The second highest-ranking U.S. Navy officer visited Chicago to engage with local residents, contribute his military story for historical preservation, and connect with civic, government, and business leaders on Aug. 2.
Adm. Bill Moran, Vice Chief of Naval Operations (VCNO), accompanied by Fleet Master Chief Russell Smith, stopped in Chicago on his way to Naval Station, Great Lakes, and ultimately out to West Coast naval installations as part of a fleet tour to discuss and receive feedback on aviation, surface forces readiness and new deployment rotations.
“It is important for Navy leaders to engage and connect with community members, outside the fleet concentration areas, in part, to inspire more Americans to participate in serving this country in the Navy and to communicate the Navy’s important national security role in a busy global environment that is busier than it has ever been,” Moran said.
CONTRIBUTING TO MILITARY HISTORY
Moran first visited the Pritzker Military Museum and Library, in the heart of Chicago on Michigan Avenue, at the library’s request, to contribute his military story and perspective as a senior leader to the library’s oral history collection.
In addition to being saved in archives, the interview will be broadcast on Pritzker Military Presents, an original program series that airs each week on Chicago Public Television, WTTW Prime, and is also available via streaming video online.
Retired Illinois Army National Guard Col. Jennifer N. Pritzker founded the Pritzker Military Museum and Library to display her collection of books and related materials on military history. To date, the library has collected about 200 oral histories from service members spanning from World War I to present day.
Pritzker said contributions like Moran’s are invaluable to create a primary source of material for future historians, as a well as creating an asset that connects our military with the community.
During the taping, Moran discussed his entry into the Navy through college athletics, and described how his parents – who were both teachers – instilled a sense of service that “gets in your blood.”
Moran, a Navy aviator who flew the P-3 Orion on submarine hunting missions, shared that an important point in his career was the opportunity to instruct young pilots, because it was inspiring to work with young people and watch them gain confidence and ability.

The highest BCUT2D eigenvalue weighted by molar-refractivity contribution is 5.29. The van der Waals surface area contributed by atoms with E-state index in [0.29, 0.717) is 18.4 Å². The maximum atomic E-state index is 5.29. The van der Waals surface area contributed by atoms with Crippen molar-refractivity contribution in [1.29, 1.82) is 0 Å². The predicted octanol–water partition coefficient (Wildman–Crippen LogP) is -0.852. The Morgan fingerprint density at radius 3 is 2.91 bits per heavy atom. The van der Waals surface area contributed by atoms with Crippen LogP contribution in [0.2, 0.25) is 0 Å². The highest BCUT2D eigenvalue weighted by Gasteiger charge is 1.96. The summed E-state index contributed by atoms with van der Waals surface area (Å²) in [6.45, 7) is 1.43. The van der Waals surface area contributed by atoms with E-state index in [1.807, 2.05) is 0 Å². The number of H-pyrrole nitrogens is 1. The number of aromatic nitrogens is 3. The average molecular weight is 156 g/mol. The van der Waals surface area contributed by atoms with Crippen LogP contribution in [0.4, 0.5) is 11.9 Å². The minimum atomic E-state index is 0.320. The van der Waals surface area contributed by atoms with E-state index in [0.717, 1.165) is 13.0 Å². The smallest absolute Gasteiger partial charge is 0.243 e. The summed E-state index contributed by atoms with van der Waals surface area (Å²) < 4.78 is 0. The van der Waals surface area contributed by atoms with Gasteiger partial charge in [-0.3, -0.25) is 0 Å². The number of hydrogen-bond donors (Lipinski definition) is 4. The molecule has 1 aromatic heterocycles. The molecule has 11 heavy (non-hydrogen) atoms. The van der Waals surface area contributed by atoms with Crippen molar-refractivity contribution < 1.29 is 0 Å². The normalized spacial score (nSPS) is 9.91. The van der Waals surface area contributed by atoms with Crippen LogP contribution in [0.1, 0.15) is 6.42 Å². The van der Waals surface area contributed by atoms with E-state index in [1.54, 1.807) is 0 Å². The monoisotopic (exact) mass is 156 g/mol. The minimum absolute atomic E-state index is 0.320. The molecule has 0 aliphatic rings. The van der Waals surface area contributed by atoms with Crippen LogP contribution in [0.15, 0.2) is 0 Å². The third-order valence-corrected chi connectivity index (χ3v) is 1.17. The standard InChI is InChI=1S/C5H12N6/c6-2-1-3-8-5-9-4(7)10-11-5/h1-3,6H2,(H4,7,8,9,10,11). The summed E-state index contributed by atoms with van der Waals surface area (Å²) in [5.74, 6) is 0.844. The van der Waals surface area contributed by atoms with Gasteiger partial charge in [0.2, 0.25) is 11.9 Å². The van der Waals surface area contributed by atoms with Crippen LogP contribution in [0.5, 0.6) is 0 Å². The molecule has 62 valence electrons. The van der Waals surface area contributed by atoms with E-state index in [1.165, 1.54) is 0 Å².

Moran later spoke with leaders from the five regional Navy League of the United States chapters, along with local civic, government, and business leaders on the status of the Navy.
During his presentation, Moran discussed what the Navy has done over the past year to address issues with surface fleet readiness and talked about changes in national defense strategy that are altering how the Navy executes irregular deployments.
Moran said it is important to communicate to our citizens the role the Navy plays in maintaining global access to food, energy, information, and trade that transit across the open ocean.
Not accounting for traditional national security threats, almost 90 percent of the global trade occurs at sea, and almost 99 percent of data transfer occurs through undersea cables.
It is the U.S. Navy that protects shipping lanes and conduits of undersea cables that augment the U.S. economy, and in turn enhance the global commerce, Moran said.
Toby Mack, co-chair of the Chicago Navy Memorial Foundation, introduced Adm. Moran at the meeting and said afterward he was grateful for his visit.
“It is critically important for business and civic leaders to have high-level connections to the Navy,” Mack said. “Chicago is a Navy town with deep roots and ties to the history and heritage of the naval services. The Chicagoland area has, and continues to make, significant contributions to the naval services and the nation’s national security.”
GREAT LAKES VISIT
Adm. Moran concluded his visit in the area with a stop at Naval Station, Great Lakes, where he met with boot camp instructors and senior leaders on the base. The naval station is home of the Navy’s only boot camp, located in North Chicago.
Important commands aboard the Naval Station include Recruit Training Command, Training Support Center, and Navy Recruiting District, Chicago. Naval Station, Great Lakes, is the largest military installation in Illinois and the largest Navy-operated training installation.